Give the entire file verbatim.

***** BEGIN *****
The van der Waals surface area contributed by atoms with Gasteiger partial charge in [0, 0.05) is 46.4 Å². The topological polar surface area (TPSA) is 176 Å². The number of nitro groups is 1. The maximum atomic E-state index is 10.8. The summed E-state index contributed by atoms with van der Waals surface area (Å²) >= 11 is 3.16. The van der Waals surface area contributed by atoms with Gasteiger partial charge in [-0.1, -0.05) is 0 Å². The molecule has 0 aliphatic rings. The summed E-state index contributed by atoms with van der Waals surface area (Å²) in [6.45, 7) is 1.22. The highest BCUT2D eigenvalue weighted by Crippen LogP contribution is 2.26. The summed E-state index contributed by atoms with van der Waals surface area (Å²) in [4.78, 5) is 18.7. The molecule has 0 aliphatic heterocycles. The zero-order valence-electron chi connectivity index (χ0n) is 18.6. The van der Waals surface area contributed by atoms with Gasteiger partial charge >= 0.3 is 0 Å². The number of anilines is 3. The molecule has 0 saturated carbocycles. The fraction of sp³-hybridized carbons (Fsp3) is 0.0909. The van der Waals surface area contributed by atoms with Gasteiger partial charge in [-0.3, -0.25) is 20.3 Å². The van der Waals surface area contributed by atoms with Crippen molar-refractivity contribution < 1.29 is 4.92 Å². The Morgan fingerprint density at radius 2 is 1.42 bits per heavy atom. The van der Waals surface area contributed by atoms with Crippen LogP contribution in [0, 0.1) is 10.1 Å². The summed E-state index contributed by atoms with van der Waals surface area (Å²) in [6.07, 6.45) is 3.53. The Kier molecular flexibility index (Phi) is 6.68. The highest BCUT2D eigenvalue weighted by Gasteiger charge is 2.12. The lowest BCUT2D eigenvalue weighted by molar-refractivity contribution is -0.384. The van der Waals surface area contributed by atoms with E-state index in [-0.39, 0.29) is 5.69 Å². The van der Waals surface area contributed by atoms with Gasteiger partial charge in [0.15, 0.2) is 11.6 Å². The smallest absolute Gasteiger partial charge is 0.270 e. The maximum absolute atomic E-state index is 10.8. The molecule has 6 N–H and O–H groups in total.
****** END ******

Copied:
The van der Waals surface area contributed by atoms with Gasteiger partial charge in [0, 0.05) is 46.4 Å². The topological polar surface area (TPSA) is 176 Å². The number of nitro groups is 1. The maximum atomic E-state index is 10.8. The summed E-state index contributed by atoms with van der Waals surface area (Å²) >= 11 is 3.16. The van der Waals surface area contributed by atoms with Gasteiger partial charge in [-0.1, -0.05) is 0 Å². The molecule has 0 aliphatic rings. The summed E-state index contributed by atoms with van der Waals surface area (Å²) in [6.45, 7) is 1.22. The highest BCUT2D eigenvalue weighted by Crippen LogP contribution is 2.26. The summed E-state index contributed by atoms with van der Waals surface area (Å²) in [4.78, 5) is 18.7. The molecule has 0 aliphatic heterocycles. The zero-order valence-electron chi connectivity index (χ0n) is 18.6. The van der Waals surface area contributed by atoms with Gasteiger partial charge >= 0.3 is 0 Å². The number of anilines is 3. The molecule has 0 saturated carbocycles. The fraction of sp³-hybridized carbons (Fsp3) is 0.0909. The van der Waals surface area contributed by atoms with Gasteiger partial charge in [-0.3, -0.25) is 20.3 Å². The van der Waals surface area contributed by atoms with Crippen molar-refractivity contribution < 1.29 is 4.92 Å². The Morgan fingerprint density at radius 2 is 1.42 bits per heavy atom. The van der Waals surface area contributed by atoms with Crippen LogP contribution in [0, 0.1) is 10.1 Å². The summed E-state index contributed by atoms with van der Waals surface area (Å²) in [6.07, 6.45) is 3.53. The Kier molecular flexibility index (Phi) is 6.68. The highest BCUT2D eigenvalue weighted by Gasteiger charge is 2.12. The lowest BCUT2D eigenvalue weighted by molar-refractivity contribution is -0.384. The van der Waals surface area contributed by atoms with E-state index in [-0.39, 0.29) is 5.69 Å². The van der Waals surface area contributed by atoms with Gasteiger partial charge in [0.15, 0.2) is 11.6 Å². The smallest absolute Gasteiger partial charge is 0.270 e. The maximum absolute atomic E-state index is 10.8. The molecule has 6 N–H and O–H groups in total.